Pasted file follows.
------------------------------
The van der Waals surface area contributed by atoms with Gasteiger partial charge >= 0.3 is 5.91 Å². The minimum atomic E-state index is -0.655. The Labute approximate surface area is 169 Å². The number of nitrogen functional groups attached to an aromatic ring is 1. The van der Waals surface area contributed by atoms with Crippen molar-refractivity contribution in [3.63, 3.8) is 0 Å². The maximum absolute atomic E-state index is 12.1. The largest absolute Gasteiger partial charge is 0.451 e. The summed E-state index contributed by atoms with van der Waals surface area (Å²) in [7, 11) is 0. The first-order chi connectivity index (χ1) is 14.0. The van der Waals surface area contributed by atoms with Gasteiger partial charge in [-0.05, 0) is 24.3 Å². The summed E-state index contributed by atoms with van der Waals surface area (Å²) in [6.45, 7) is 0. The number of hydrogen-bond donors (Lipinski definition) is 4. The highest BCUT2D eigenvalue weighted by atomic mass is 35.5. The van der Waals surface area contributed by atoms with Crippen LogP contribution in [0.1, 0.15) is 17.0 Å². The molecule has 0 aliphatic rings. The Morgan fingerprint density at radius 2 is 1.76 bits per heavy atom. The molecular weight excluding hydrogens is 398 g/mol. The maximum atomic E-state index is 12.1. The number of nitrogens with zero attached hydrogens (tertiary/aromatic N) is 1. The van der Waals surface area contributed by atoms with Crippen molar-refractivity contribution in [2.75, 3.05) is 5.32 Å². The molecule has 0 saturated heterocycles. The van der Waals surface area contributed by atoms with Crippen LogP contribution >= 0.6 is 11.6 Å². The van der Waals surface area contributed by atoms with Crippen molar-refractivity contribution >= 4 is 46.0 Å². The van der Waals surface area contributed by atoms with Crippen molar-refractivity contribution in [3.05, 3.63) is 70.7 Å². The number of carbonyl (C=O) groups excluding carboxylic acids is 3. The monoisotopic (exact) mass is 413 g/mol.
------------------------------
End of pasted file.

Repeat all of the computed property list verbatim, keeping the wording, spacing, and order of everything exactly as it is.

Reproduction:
The van der Waals surface area contributed by atoms with Gasteiger partial charge >= 0.3 is 5.91 Å². The minimum atomic E-state index is -0.655. The Labute approximate surface area is 169 Å². The number of nitrogen functional groups attached to an aromatic ring is 1. The van der Waals surface area contributed by atoms with Crippen molar-refractivity contribution in [3.63, 3.8) is 0 Å². The maximum absolute atomic E-state index is 12.1. The largest absolute Gasteiger partial charge is 0.451 e. The summed E-state index contributed by atoms with van der Waals surface area (Å²) in [7, 11) is 0. The first-order chi connectivity index (χ1) is 14.0. The van der Waals surface area contributed by atoms with Gasteiger partial charge in [-0.05, 0) is 24.3 Å². The summed E-state index contributed by atoms with van der Waals surface area (Å²) in [6.45, 7) is 0. The number of hydrogen-bond donors (Lipinski definition) is 4. The highest BCUT2D eigenvalue weighted by atomic mass is 35.5. The van der Waals surface area contributed by atoms with Crippen LogP contribution in [0.1, 0.15) is 17.0 Å². The molecule has 0 aliphatic rings. The Morgan fingerprint density at radius 2 is 1.76 bits per heavy atom. The molecular weight excluding hydrogens is 398 g/mol. The maximum atomic E-state index is 12.1. The number of nitrogens with zero attached hydrogens (tertiary/aromatic N) is 1. The van der Waals surface area contributed by atoms with Crippen molar-refractivity contribution in [2.75, 3.05) is 5.32 Å². The molecule has 0 saturated heterocycles. The van der Waals surface area contributed by atoms with Crippen LogP contribution >= 0.6 is 11.6 Å². The van der Waals surface area contributed by atoms with Crippen molar-refractivity contribution >= 4 is 46.0 Å². The van der Waals surface area contributed by atoms with Crippen molar-refractivity contribution in [3.05, 3.63) is 70.7 Å². The number of carbonyl (C=O) groups excluding carboxylic acids is 3. The monoisotopic (exact) mass is 413 g/mol.